We may be looking at a similar reluctance to accept an infectious cause of pediatric sudden onset obsessive compulsive disorder (OCD) – in a debate that has been ongoing for almost two decades. In the early l990s, pediatrician Dr. Susan Swedo identified a subgroup of children whose OCD symptom onset didn’t fit the typical pattern. Instead of emerging gradually over weeks or months, they experienced ferocious bouts of compulsive behaviors and other symptoms “overnight and out of the blue.” As a pediatrician, Swedo’s familiarity with the ways of infectious agents and autoimmune mechanisms, together with her careful observations in the child psychiatry clinic of the NIMH Intramural Research Program, sparked the surprising hypothesis that a strep infection could trigger OCD symptoms via an autoimmune process.

This proved more complicated than syphilis or helicobacter. Part of the problem has been that strep is very common in childhood, making it methodologically difficult to prove a causal connection between the microbe and the OCD symptoms. The onset has not always been linked precisely with a strep infection and the critical increase in antibodies to strep has not been evident consistently. Nevertheless, immune-based treatments have proven successful, leading to the growing acceptance of the concept of Pediatric Autoimmune Neuropsychiatric Disorder Associated with Streptococcus (PANDAS).

Fortunately, the field is moving toward consensus on some of the larger issues, such as a broader concept of “acute and dramatic” onset of the same profile of psychiatric symptoms identified in PANDAS – but of unknown cause. There is also consensus on the need to establish a centralized registry to facilitate data analysis, so that causes and appropriate treatments can eventually be pinpointed.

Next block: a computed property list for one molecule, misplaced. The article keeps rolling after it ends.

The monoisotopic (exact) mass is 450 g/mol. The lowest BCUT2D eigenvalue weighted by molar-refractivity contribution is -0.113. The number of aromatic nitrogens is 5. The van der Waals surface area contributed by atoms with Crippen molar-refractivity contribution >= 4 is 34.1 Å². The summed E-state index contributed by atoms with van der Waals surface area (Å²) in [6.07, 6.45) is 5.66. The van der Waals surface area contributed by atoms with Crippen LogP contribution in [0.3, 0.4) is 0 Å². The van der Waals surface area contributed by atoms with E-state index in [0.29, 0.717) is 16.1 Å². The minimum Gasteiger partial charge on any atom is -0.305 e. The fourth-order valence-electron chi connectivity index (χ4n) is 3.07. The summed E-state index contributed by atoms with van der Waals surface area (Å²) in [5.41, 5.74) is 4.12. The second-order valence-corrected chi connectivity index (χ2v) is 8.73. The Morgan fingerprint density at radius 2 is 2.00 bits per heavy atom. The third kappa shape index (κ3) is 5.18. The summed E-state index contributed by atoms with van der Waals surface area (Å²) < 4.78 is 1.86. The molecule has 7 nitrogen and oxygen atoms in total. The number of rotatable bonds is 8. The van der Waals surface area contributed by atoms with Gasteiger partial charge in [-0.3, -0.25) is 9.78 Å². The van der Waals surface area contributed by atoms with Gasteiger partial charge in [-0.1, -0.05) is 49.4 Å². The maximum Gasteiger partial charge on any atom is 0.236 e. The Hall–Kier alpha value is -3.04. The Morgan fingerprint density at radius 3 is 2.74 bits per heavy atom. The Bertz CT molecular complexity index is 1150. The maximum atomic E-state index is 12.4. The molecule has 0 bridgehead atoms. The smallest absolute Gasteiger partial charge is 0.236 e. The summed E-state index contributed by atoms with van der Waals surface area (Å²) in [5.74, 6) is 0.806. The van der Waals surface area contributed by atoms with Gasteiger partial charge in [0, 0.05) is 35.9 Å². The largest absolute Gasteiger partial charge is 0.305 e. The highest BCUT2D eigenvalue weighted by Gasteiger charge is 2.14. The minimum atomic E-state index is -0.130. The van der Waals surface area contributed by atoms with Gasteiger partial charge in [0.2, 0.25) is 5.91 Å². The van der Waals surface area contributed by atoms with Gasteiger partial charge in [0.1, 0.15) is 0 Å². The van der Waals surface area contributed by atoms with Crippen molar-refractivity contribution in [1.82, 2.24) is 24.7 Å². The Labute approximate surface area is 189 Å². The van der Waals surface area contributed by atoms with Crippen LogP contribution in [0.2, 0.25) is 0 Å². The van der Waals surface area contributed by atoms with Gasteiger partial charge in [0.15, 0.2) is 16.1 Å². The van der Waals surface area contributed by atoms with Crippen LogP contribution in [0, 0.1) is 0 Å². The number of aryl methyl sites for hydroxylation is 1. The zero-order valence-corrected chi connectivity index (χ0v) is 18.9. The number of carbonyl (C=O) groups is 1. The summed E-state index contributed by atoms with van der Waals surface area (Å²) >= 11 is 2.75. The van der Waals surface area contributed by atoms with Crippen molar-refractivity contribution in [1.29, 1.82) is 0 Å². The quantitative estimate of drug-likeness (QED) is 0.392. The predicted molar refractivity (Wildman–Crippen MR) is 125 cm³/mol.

This rapprochement recently took form in criteria for a broadened syndrome of acute onset OCD, published last month by Swedo, James Leckman at Yale and Joel Rose at Johns Hopkins. Their proposed Pediatric Acute-onset Neuropsychiatric Syndrome (PANS) builds on and subsumes PANDAS. It embraces youth who experience acute onset of OCD or anorexia symptoms, mixed with a varying profile of other neuropsychiatric symptoms – cause unspecified.

Meanwhile, to strengthen evidence in support of immune-based treatment for the subset of youth whose illness is strep-related, Swedo, Leckman, and Madeleine Cunningham of the University of Oklahoma, and colleagues, are collaborating on a multi-site, double blind,placebo-controlled trial. It is testing intravenous immunoglobulin (IVIG) for OCD symptoms in PANDAS. IVIG, an infusion of normal antibodies, restores normal immune function by neutralizing errant antibodies. A similar pilot study testing IVIG and another immune-based treatment more than a decade ago found that all treated children with PANDAS improved, with more than half completely cured or experiencing only subclinical symptoms after one year.

Despite doubt in some quarters, hints of possible involvement of infectious agents and/or autoimmune processes in other serious brain disorders, such as autism, have spurred interest in PANDAS as a model for a type of illness process that may be more informative than widely assumed.

MRI scans of a PANDAS patient